Digital transformation is driving demand for professionals in the UAE's marketing, communications and digital sectors, according to recruitment specialists.
Last year, a full year out from the Covid-19 pandemic, recruitment activity was high in these sectors as organisations built out their marketing, communications and digital teams, the Hays 2023 GCC Salary Guide says.
“Activity peaked towards the end of 2022 when managers and directors received budget sign-off for their staffing strategy for the new year,” says James Toye, consultant for marketing and digital at Hays.
“While marketing, communications and digital professionals were typically in demand across various industries, some of the most active in terms of hiring included technology, fast moving consumer goods, retail and construction.”
The job market in the UAE, the Arab world's second-largest economy, has recovered well from the pandemic-induced slowdown due largely to fiscal and social measures taken by the government.
Most companies in the Emirates plan to hire new employees during the remainder of the year, and wages are expected to increase by just under 2 per cent in 2023, according to the Cooper Fitch Salary Guide 2023.
More than half of companies (57 per cent) expect to increase salaries this year, according to the Cooper Fitch survey, which polled business leaders at 300 companies in the GCC.
About 30 per cent of marketing, communications and digital professionals changed roles last year, compared with 29 per cent that did so in 2021, Hays reports.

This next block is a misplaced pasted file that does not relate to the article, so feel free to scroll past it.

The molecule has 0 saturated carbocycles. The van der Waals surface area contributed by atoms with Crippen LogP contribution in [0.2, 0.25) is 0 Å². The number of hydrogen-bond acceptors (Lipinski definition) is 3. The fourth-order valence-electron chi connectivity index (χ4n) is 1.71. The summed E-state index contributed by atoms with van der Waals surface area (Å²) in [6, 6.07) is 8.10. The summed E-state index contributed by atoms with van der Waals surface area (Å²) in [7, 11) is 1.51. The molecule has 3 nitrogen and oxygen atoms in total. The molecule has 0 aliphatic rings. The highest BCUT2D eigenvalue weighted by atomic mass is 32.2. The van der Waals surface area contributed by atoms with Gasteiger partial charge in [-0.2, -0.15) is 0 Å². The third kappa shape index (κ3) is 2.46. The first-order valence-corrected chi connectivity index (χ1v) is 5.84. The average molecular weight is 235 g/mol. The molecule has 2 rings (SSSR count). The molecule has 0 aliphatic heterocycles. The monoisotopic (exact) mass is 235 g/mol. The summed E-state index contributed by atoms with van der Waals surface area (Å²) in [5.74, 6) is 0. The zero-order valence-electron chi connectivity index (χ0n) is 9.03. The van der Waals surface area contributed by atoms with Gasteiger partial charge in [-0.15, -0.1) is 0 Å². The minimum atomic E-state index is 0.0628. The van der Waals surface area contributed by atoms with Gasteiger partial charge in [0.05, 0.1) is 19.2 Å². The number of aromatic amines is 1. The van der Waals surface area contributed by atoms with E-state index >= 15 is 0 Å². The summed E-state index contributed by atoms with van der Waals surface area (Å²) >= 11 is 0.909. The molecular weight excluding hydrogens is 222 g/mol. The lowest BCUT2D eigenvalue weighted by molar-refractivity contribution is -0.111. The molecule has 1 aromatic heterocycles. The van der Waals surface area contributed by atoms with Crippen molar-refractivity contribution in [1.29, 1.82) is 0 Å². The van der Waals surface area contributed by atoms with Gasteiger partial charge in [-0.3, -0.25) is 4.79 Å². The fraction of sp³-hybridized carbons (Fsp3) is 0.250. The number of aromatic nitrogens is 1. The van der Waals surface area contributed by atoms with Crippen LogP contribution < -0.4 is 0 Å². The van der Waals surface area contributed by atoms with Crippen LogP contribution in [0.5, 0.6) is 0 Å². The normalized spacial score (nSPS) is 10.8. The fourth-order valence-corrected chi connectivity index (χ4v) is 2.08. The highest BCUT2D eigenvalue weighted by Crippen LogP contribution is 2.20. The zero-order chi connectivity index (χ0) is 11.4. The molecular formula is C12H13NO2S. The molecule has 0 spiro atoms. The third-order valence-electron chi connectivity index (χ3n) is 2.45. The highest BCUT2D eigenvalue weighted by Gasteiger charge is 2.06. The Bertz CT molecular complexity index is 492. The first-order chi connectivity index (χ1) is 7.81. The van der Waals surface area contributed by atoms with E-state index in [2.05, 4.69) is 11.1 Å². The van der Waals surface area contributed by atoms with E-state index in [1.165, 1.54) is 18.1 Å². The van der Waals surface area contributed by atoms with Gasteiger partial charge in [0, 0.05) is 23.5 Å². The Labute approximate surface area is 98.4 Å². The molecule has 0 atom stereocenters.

Eight in 10 employers in the sector are planning to recruit permanent employees this year, the recruiter says.
Within the UAE, contracting and outsourcing are most popular in this sector, supported by new visas that allow for a more flexible working approach. Indeed, one in two employers plans to recruit marketing, communications and digital freelancers and/or contractors in 2023, Hays adds.
With hiring rates increasing in the UAE’s marketing, communications and digital sectors, what are the most sought-after jobs and how much do they pay?
Read on to find out – and check out our comprehensive UAE salary guide 2023 slide show below for a snapshot of your sector.
Which jobs are in demand?
Most available jobs will be in the digital and e-commerce space, according to Hays.
“Those organisations that are building out their digital marketing teams are hiring from the top down,” the consultancy says.
“As such, mid-to-senior level digital marketing roles will be in high demand – digital marketing managers/heads, e-commerce managers/directors, insights and analytics managers/heads, CX specialists and data analysts.”
Recruiter Michael Page says in its 2023 UAE Salary Guide that the most in-demand roles in the digital industry are product development, user experience design, digital leadership, e-commerce specialist and performance marketing.
What job skills are employers looking for?
Marketers with specialised digital, technical and analytical skills will continue to be most sought-after this year, Hays says.
Employees who possess these skills are in short supply in the region, and are therefore difficult to recruit, the consultancy says.
Demand for user experience skills is still high across all industries, according to Michael Page.
“As business needs are maturing, we have seen a rise in the needs for a range of user experience skill sets. Companies are looking for specialists from UX researchers to UX product managers and beyond,” it says.
People with skills in digital leadership are also in demand, the consultancy adds.
Building digital culture is still high on the agenda of companies across all industries. With the advent of remote and hybrid working, there has been an increase in demand for leaders with experience driving employee productivity through technology and in line with business needs, Michael Page explains.
The digital landscape is evolving and organisations are looking for leaders who are flexible and willing to try out new technologies, it says.